The grenade repeats the same packet forever in pairing mode, it looks like. It looks like it sends the packet 16 times, with a ~28ms delay between packets, and then stops transmitting for half a second, then begins the cycle again. The transmitting time total is ~776ms, and then it waits for ~480ms.

I also wonder about the noise I seem to be seeing. It looks like it's always in the fourth and twelfth packets in a burst. This could be either the AGC in the three-pin receiver I'm listening with, or it could be a glitch in the grenade itself, but it's /very/ regular.

I should capture another one of these and see if it still happens, and if the packet it sends changes between pairing instances.

Grenade, firing after countdown

<SYNC><SYNC DELAY>1100000000000010000100111100111<28.46ms delay>
<SYNC><SYNC DELAY>1100000000000010000100111100111<28.43ms delay>
<SYNC><SYNC DELAY>1100000000000010000100111100111<78.79ms delay>
<SYNC><SYNC DELAY>1100000000000010000100111100111<28.46ms delay>
<SYNC><SYNC DELAY>1100000000000010000100111100111<28.43ms delay>
<SYNC><SYNC DELAY>1100000000000010000100111100111<28.46ms delay>
<SYNC><SYNC DELAY>1100000000000010000100111100111<28.43ms delay>
<SYNC><SYNC DELAY>1100000000000010000100111100111<28.46ms delay>
<SYNC><SYNC DELAY>1100000000000010000100111100111<28.43ms delay>
<SYNC><SYNC DELAY>1100000000000010000100111100111<28.46ms delay>
<SYNC><SYNC DELAY>1100000000000010000100111100111<78.8ms delay>
<SYNC><SYNC DELAY>1100000000000010000100111100111<28.46ms delay>
<SYNC><SYNC DELAY>1100000000000010000100111100111<28.43ms delay>
<SYNC><SYNC DELAY>1100000000000010000100111100111<28.46ms delay>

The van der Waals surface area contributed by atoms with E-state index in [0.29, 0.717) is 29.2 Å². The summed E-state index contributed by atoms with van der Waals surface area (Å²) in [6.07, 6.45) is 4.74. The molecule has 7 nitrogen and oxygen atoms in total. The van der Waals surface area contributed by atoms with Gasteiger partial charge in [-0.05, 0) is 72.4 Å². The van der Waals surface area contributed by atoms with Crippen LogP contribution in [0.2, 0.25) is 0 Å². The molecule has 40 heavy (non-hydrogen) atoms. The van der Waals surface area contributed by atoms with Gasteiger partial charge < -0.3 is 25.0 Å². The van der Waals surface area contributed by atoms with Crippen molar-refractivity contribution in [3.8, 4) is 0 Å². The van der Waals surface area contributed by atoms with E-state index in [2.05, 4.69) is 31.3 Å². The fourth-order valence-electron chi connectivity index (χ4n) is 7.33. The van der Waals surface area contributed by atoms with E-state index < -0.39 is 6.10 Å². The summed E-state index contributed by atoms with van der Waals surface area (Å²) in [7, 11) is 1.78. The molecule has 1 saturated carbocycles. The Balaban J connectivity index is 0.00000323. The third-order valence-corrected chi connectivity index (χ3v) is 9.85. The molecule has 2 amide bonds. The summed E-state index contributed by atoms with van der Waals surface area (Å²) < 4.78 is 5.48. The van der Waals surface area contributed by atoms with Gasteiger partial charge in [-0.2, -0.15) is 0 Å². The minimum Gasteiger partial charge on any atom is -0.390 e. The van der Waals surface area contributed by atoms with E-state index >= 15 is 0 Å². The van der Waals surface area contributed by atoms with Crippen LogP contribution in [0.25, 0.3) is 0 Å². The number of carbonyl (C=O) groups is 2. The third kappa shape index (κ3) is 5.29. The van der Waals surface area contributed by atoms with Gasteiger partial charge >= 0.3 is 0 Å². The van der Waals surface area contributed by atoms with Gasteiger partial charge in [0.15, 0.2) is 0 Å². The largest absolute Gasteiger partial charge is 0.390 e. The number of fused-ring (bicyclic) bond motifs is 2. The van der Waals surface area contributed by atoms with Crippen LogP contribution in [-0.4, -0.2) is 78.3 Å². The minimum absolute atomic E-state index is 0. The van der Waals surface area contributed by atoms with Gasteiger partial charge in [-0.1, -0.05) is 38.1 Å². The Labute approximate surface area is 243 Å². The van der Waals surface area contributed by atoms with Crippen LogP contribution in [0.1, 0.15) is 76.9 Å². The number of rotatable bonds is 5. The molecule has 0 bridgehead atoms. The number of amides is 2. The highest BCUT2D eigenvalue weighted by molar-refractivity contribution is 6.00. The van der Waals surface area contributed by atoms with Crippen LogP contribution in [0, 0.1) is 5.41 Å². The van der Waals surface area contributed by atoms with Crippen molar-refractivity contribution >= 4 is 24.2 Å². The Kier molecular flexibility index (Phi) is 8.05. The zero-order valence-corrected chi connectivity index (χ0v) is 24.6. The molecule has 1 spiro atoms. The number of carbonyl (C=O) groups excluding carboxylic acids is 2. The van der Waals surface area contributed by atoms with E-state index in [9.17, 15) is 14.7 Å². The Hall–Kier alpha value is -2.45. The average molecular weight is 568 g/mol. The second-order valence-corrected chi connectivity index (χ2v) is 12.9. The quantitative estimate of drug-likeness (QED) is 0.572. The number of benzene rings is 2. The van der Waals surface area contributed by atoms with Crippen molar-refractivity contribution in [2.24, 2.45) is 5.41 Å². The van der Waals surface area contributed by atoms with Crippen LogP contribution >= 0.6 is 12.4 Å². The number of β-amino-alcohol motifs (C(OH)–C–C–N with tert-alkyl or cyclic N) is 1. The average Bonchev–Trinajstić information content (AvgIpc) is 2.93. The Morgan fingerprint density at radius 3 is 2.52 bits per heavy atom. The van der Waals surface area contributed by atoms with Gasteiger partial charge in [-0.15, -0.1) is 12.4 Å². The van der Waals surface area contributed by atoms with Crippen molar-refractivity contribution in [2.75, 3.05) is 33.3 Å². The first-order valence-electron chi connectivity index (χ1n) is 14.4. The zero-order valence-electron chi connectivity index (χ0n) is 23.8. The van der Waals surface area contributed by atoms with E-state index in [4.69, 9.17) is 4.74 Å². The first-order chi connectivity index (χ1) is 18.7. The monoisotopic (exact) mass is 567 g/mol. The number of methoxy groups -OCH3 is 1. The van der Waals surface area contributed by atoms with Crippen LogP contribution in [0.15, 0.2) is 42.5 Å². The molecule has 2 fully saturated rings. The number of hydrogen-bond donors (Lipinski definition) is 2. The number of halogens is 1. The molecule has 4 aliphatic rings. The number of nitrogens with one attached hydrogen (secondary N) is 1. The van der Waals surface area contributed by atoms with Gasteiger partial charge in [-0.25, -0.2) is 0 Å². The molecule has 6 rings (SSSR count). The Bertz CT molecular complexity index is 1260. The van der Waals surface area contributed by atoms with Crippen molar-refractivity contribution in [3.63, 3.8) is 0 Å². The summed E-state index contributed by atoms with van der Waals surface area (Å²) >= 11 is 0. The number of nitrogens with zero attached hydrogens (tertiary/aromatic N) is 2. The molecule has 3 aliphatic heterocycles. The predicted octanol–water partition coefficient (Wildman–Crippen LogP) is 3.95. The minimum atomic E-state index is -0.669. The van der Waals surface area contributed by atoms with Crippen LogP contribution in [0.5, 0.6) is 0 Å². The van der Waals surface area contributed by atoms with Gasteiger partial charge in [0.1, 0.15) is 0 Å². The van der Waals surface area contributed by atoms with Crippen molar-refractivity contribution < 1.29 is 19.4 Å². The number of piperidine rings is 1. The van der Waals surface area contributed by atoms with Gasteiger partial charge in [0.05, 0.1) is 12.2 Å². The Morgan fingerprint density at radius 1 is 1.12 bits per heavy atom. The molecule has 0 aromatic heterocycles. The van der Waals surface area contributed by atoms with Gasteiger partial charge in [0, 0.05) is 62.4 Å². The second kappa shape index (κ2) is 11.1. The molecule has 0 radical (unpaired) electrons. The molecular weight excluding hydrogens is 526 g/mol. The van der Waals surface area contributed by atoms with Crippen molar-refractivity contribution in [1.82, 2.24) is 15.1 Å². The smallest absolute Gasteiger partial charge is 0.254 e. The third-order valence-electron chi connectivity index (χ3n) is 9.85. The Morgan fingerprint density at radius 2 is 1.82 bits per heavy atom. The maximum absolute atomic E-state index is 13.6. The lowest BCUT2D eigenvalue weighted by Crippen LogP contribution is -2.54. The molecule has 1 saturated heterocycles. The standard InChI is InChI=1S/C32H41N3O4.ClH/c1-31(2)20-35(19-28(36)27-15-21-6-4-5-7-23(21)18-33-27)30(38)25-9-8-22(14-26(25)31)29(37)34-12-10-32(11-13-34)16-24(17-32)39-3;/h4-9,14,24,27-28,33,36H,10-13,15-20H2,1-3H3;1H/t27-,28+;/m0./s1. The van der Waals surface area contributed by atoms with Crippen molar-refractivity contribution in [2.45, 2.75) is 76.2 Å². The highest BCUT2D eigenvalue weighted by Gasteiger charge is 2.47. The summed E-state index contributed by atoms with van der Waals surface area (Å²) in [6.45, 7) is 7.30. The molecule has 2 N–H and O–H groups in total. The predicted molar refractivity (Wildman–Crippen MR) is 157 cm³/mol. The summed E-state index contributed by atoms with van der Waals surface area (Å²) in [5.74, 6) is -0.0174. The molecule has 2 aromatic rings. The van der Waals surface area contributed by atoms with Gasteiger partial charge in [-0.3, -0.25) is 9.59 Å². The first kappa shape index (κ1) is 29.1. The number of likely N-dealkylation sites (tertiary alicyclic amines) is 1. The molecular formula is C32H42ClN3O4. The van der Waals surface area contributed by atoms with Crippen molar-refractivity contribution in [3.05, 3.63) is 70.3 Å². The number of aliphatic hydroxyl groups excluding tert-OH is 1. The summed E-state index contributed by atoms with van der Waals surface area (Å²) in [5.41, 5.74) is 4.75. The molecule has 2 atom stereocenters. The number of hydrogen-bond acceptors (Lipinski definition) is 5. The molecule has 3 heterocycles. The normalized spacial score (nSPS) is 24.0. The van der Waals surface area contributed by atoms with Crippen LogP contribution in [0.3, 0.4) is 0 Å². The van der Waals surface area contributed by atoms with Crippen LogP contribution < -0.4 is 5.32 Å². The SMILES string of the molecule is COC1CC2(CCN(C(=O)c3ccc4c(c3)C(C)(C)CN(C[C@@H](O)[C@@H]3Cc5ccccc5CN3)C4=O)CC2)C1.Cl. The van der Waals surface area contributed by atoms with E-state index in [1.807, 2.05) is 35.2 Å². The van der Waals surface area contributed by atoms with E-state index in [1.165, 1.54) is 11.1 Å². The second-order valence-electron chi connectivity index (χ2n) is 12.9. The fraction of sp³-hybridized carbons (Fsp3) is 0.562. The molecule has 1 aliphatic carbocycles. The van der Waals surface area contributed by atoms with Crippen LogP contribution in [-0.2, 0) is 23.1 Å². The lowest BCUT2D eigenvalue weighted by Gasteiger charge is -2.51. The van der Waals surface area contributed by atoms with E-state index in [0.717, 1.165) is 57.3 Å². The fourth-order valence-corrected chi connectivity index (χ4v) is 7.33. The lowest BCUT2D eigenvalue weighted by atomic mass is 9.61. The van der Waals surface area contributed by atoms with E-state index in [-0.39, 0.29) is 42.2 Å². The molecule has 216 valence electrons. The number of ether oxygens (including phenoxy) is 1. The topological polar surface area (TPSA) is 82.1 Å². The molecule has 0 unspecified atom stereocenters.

<SYNC><SYNC DELAY>1100000000000010000100111100111<28.43ms delay>
<SYNC><SYNC DELAY>1100000000000010000100111100111<28.46ms delay>
<SYNC><SYNC DELAY>1100000000000010000100111100111<28.43ms delay>
<SYNC><SYNC DELAY>1100000000000010000100111100111<28.46ms delay>
<SYNC><SYNC DELAY>1100000000000010000100111100111<78.8ms delay>

It seems to repeat this 7-signature burst and delay cycle for ~22s, then it switches to a constant stream of signatures for another 10s. The constant stream is the same signature, just with only ~28.5ms delays, no ~79ms delays.

Grenade, turned off early

<SYNC><SYNC DELAY>1110010000001000010011110000001<29ms delay>
<NOISY PACKET><30.54ms delay>
<SYNC><SYNC DELAY>1110010000001000010011110000001<28.5ms delay>

It basically just repeats the packet with a 28.5ms delay between them for 2.5s. Possibly an "unpair" command?

The grenade also sends the longest long bits I've seen, at 1.088ms. Possibly need to revise the maximum allowed length up to 1.1ms...

Contrast and compare...

Blaster shots seem to consist of two signatures, adding up to a total of 68 bits of data... Possibly only the 35-bit signatures are shots, and the 33-bit signatures are a general "data" packet? I don't see any 35-bit signatures that start with anything other than two 0 bits, and I don't see any 33-bit signatures that don't start with a 1... So let's take another pass at this data and see what patterns come out from these observations.